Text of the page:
In a civil claim the Claimant must demonstrate that the Defendant is liable for the accident and resulting injuries and losses. The Claimant’s must prove this “on the balance of probabilities,” that is to say, more likely than not. Or, if you want to put a value on it, 51%. A Judge in a civil case cannot sit on the fence. He has to decide whether that thing has taken place, or not.

In a criminal case the Prosecution must demonstrate that the Defendant has breached the criminal law. The Prosecution must prove its case so that the person hearing the case (a judge or jury) can be “sure” that the thing has happened. You may not hear the words “beyond reasonable doubt” anymore but being sure means the same thing.

Civil claims don’t cause too many difficulties so I’ll return to them at a later date. Let’s look at the criminal law and how cases start.

4 The birth of a criminal case

It’s the criminal cases which cause so much consternation. Defendants acquitted because they were blinded by the sun, Defendants exonerated of driving carelessly, and Defendants given lenient sentences by namby pamby liberal leftie leaning Judges. How did we get here? Even getting to debating the outcome of a case requires a massive amount of hurdles to be jumped. It’s stacked against the cyclist from the start.

The first thing that is required is an investigation. Think about that for a moment. Ever come across an accident? What happens? Well, everything happens. Vehicles get moved, phone calls are made, panic sets in, bodies are covered, obfuscation, chaos. Remember that burden and standard of proof? It all starts here, before the police come. Someone needs to start keeping a record, someone needs to preserve the evidence. There’s only so much that forensics can assist with. Eventually the Police arrive and take statements, take photos, carry out their measurements, try to ascertain what has happened. No one is yet concerned with a criminal case, that comes later. If there’s a camera recording all of this stuff then that’s great. It’s also rare. Cast your mind back to that D lock incident. One witness claims the car drove at the cyclist, another that it swerved to avoid a traffic cone. It’s difficult, from the off. Mistakes and omissions here will have a huge impact later on.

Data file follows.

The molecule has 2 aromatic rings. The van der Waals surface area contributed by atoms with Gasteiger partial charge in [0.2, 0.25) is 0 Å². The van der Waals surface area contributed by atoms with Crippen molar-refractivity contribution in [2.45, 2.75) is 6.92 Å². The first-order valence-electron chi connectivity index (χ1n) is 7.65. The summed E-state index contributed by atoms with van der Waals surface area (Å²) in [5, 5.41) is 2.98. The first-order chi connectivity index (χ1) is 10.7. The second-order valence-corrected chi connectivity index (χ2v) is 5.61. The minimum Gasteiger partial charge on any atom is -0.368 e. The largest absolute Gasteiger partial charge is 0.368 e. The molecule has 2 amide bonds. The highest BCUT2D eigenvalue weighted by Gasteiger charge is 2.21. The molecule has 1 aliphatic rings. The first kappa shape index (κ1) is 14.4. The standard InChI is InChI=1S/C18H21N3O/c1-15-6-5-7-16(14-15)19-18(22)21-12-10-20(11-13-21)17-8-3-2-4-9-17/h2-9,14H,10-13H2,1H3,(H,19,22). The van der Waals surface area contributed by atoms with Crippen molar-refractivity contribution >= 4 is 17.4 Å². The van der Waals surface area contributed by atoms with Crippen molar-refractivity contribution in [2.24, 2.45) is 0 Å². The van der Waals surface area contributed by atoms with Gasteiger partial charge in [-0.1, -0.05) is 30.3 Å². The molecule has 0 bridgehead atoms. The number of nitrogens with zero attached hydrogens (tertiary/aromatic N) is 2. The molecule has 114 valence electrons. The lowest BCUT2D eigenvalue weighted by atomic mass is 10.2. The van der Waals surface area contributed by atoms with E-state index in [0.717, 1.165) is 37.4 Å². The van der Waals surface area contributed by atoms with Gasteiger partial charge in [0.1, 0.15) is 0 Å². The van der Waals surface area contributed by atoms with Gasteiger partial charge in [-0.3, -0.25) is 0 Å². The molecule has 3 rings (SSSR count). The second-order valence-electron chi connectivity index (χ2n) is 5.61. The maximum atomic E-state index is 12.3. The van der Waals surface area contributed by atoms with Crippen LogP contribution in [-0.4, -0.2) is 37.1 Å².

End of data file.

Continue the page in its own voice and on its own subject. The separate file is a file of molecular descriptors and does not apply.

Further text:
Then it’s done. Evidence collected, analysed. Witnesses, and we hope there are some, are interviewed. The Defendant may be arrested, he will certainly be interviewed at some point. If he has an explanation he should give it. But he doesn’t have to, he can stay silent if he wants. He has that right. It may not help his case in due course. We have something called “adverse inference,” that is to say, in layman’s terms, if you stay silent in an interview and then, at trial, you tell a story, why didn’t you say that in your interview, is it because you made it all up after? Ok, it’s more complicated than that, but you get the point.

So, evidence collected, a case is formed. The police refer what they have to the CPS. The CPS decide whether there is sufficient evidence on which to base a case. This is the first stage in the decision to prosecute. Crown Prosecutors must be satisfied that there is enough evidence to provide a “realistic prospect of conviction” against each defendant on each charge. They must consider whether the evidence can be used and is reliable. They must also consider what the defence case may be and how that is likely to affect the prosecution case. A “realistic prospect of conviction” is an objective test. It means that a jury or a bench of magistrates, properly directed in accordance with the law, will be more likely than not to convict the defendant of the charge alleged. (This is a separate test from the one that criminal courts themselves must apply. A jury or magistrates’ court should only convict if it is sure of a defendant’s guilt.) If the case does not pass the evidential stage, it must not go ahead, no matter how important or serious it may be.